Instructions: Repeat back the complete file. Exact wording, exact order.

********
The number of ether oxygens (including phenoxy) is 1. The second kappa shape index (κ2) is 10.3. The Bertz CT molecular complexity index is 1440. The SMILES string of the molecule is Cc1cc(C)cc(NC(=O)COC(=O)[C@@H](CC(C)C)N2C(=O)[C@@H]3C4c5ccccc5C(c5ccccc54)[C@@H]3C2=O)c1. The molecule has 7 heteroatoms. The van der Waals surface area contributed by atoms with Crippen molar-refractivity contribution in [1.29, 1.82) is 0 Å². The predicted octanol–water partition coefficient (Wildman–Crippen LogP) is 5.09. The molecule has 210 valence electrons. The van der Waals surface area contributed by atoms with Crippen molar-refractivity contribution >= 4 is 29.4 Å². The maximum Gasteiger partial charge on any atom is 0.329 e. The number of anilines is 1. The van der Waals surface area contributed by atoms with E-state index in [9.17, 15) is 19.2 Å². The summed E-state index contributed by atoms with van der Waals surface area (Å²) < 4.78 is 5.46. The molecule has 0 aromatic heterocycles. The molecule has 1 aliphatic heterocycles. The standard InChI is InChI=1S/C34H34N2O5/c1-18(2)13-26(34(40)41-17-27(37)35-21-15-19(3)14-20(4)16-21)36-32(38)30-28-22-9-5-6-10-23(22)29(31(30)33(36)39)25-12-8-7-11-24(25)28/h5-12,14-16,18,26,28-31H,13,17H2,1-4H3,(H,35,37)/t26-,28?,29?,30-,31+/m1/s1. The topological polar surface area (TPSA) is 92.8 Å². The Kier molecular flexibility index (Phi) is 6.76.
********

The number of ether oxygens (including phenoxy) is 1. The second kappa shape index (κ2) is 10.3. The Bertz CT molecular complexity index is 1440. The SMILES string of the molecule is Cc1cc(C)cc(NC(=O)COC(=O)[C@@H](CC(C)C)N2C(=O)[C@@H]3C4c5ccccc5C(c5ccccc54)[C@@H]3C2=O)c1. The molecule has 7 heteroatoms. The van der Waals surface area contributed by atoms with Crippen molar-refractivity contribution in [1.29, 1.82) is 0 Å². The predicted octanol–water partition coefficient (Wildman–Crippen LogP) is 5.09. The molecule has 210 valence electrons. The van der Waals surface area contributed by atoms with Crippen molar-refractivity contribution >= 4 is 29.4 Å². The maximum Gasteiger partial charge on any atom is 0.329 e. The number of anilines is 1. The van der Waals surface area contributed by atoms with E-state index in [9.17, 15) is 19.2 Å². The summed E-state index contributed by atoms with van der Waals surface area (Å²) < 4.78 is 5.46. The molecule has 0 aromatic heterocycles. The molecule has 1 aliphatic heterocycles. The standard InChI is InChI=1S/C34H34N2O5/c1-18(2)13-26(34(40)41-17-27(37)35-21-15-19(3)14-20(4)16-21)36-32(38)30-28-22-9-5-6-10-23(22)29(31(30)33(36)39)25-12-8-7-11-24(25)28/h5-12,14-16,18,26,28-31H,13,17H2,1-4H3,(H,35,37)/t26-,28?,29?,30-,31+/m1/s1. The topological polar surface area (TPSA) is 92.8 Å². The Kier molecular flexibility index (Phi) is 6.76.